Troubling tax breaks for data centers

By Bill MacKenzie. Bill is a former PR practioner and Oregonian reporter.


That’s how many jobs LinkedIn had to promise it would create to get five years of big property tax breaks for the new data center it opened in Hillsboro in mid-November.

LinkedIn told DatacenterDynamics that the major reasons it chose Hillsboro were: (1) access to green energy resources; (2) access to good global communications networks; (3) mild temperatures; and (4) tax exemptions in Oregon’s Enterprise Zones.

The reasons may be right, but don’t believe the order LinkedIn gave. “It is doubtful if this was the real decision-making hierarchy since taxes would be the data center’s biggest operating cost,” DatacenterDynamics said.

In other words, the property tax exemption under Oregon’s Enterprise Zone program, which can be worth millions to qualifying companies, was the major lure.

Enterprise Zones are designed to attract investments by exempting businesses from 100 percent of local property taxes on new plant and equipment investments for up to two years while construction is in process and up to five years after that if they are growing employment in the zone.

Enterprise Zone contracts require that if a data center already operates inside the Zone and applies for benefits or renewal, it is required to increase employment by just ten percent. If a firm locates a new data center in the Zone it only needs to add one employee to be in compliance. Because IT equipment in a data center must usually be refreshed within 5 years, the net effect is that there is no tax in Enterprise Zones.

But is the tax break justified?

Hillsboro’s aggressive marketing of the tax exemption has drawn multiple data centers to the city, all gobbling up valuable land within the urban growth boundary and generating a minuscule number of jobs. Current data center operators include Infomart, ViaWest, Telx, NetApp and T5. LinkedIn’s data center is located in property leased from Infomart.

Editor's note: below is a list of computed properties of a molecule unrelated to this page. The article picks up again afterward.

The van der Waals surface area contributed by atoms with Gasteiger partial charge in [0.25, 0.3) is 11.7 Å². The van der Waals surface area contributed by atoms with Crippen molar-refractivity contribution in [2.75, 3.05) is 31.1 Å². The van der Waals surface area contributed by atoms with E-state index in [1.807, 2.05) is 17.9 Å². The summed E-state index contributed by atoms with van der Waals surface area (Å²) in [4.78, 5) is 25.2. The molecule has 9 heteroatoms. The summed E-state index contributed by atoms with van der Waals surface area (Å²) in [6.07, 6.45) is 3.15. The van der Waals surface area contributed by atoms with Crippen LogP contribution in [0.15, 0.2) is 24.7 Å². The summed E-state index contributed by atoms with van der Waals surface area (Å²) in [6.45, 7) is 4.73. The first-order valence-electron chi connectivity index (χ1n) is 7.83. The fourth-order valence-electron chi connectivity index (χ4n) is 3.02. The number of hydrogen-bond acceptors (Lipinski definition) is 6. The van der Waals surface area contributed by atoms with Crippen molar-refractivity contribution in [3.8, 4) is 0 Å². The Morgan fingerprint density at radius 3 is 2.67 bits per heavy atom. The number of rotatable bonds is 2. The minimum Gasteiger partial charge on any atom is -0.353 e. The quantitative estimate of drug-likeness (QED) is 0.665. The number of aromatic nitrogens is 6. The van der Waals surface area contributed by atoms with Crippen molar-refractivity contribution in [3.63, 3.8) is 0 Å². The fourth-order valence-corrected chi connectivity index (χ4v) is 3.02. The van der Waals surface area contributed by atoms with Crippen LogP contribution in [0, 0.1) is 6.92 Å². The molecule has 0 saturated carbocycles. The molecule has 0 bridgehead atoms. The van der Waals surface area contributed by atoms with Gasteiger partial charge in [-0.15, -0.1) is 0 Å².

Infomart says its Hillsboro site benefits from a combination of energy efficiency, inexpensive power, abundant domestic and Trans-Pacific network choices. The most important benefit, however, is the five-year real and business property tax exemption for new equipment and construction. “Since IT equipment is typically refreshed within 5 years, the net effect is that there is no tax, neither sales nor property, on IT equipment in these Enterprise Zones,” Infomart highlights on its website.

That “translates to massive cost-savings for our customers,” Infomart says, and makes Oregon “… the lowest cost state for leased data center operations in the United States.”

Thankfully, Hillsboro taxpayers can easily find out the value of the tax abatement each of the multi-million dollar data centers is getting from the city. That way the public can judge whether the foregone taxes are worth it in terms of investments made and jobs created. Right?


The Washington County tax assessor’s office has determined that the amount the Enterprise Zone property tax exemptions save each data center annually is confidential and exempt from disclosure.

So before everybody gets carried away celebrating LinkedIn’s new data center, and heralding all the other data centers taking advantage of Enterprise Zone tax breaks, a harder look at what’s being given away to all these companies, for not much in return, is in order, particularly given the state’s budget situation.

Maybe this is something the Our Oregon folks could look at now that they’re not so busy after the defeat of Measure 97.

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